Futurist and author Ray Kurzweil thinks we’re headed for a future where machines will become more like people, people will integrate computers and machines into their bodies, and we will live longer — much longer. Ross Reynolds talks with Ray Kurzweil about his latest book, "How to Create a Mind."

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Environment
9:00 am
Thu December 27, 2012

The Next Act For Clean Water

What is the future of clean water?
Credit Flickr photo/Ibrahim Areef

The Clean Water Act turned 40 this year. What has it accomplished? Where would we be without it? And what will the next 40 years look like for clean water in this country? Weekday presents a special broadcast produced by KUOW's EarthFix and Living On Earth from Public Radio International.

Alternative Energy
11:45 am
Wed December 19, 2012

Not Easy To Find Room For Ocean Energy

OPT Inc.

Originally published on Wed December 12, 2012 5:29 pm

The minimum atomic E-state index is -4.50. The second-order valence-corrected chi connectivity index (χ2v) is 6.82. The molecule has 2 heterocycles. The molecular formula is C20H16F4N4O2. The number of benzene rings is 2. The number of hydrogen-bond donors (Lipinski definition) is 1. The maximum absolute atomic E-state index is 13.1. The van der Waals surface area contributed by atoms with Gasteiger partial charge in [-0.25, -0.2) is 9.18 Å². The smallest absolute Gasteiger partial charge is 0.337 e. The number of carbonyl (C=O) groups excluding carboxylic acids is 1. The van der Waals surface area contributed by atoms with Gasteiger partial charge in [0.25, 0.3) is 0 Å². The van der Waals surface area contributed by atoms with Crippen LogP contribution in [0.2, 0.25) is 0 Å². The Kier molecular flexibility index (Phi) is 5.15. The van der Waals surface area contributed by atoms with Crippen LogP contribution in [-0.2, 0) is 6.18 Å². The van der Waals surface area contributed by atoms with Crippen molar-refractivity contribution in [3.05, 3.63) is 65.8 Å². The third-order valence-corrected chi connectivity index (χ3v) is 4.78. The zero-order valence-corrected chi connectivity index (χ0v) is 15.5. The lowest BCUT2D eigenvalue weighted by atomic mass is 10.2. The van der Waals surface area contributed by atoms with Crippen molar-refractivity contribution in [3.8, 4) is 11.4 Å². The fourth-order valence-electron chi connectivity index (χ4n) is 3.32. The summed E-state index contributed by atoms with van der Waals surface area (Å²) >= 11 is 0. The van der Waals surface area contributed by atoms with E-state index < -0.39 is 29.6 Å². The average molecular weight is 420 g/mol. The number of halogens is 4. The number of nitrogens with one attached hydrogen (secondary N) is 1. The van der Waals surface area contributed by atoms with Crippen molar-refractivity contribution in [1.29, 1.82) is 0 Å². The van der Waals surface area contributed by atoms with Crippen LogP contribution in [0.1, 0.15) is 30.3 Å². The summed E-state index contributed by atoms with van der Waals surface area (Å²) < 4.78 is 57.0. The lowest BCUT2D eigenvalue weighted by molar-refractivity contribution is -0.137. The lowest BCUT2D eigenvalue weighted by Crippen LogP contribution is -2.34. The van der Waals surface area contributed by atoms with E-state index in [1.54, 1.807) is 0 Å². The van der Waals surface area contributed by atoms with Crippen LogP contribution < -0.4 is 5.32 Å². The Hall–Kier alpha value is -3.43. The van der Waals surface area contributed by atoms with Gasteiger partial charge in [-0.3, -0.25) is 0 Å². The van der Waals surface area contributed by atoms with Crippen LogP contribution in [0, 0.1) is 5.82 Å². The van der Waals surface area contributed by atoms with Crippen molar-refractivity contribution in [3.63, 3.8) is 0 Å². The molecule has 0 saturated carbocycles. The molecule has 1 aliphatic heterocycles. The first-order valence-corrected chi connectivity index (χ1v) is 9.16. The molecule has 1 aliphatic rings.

GLENEDEN BEACH, Ore. - It goes without saying that the Pacific Ocean is vast. So it may come as a surprise to hear the sea described as "crowded." Perhaps even too crowded to make room for the nascent industry of wave and tidal energy.  Taxpayers and investors have pumped tens of millions of dollars into finding ways to turn the ocean's power into electricity.  In recent weeks, high stakes negotiations to identify wave energy sites on the Oregon Coast are finally getting somewhere.

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Science
9:00 am
Fri December 14, 2012

Science Finds Evidence Of "Zombifying" Parasites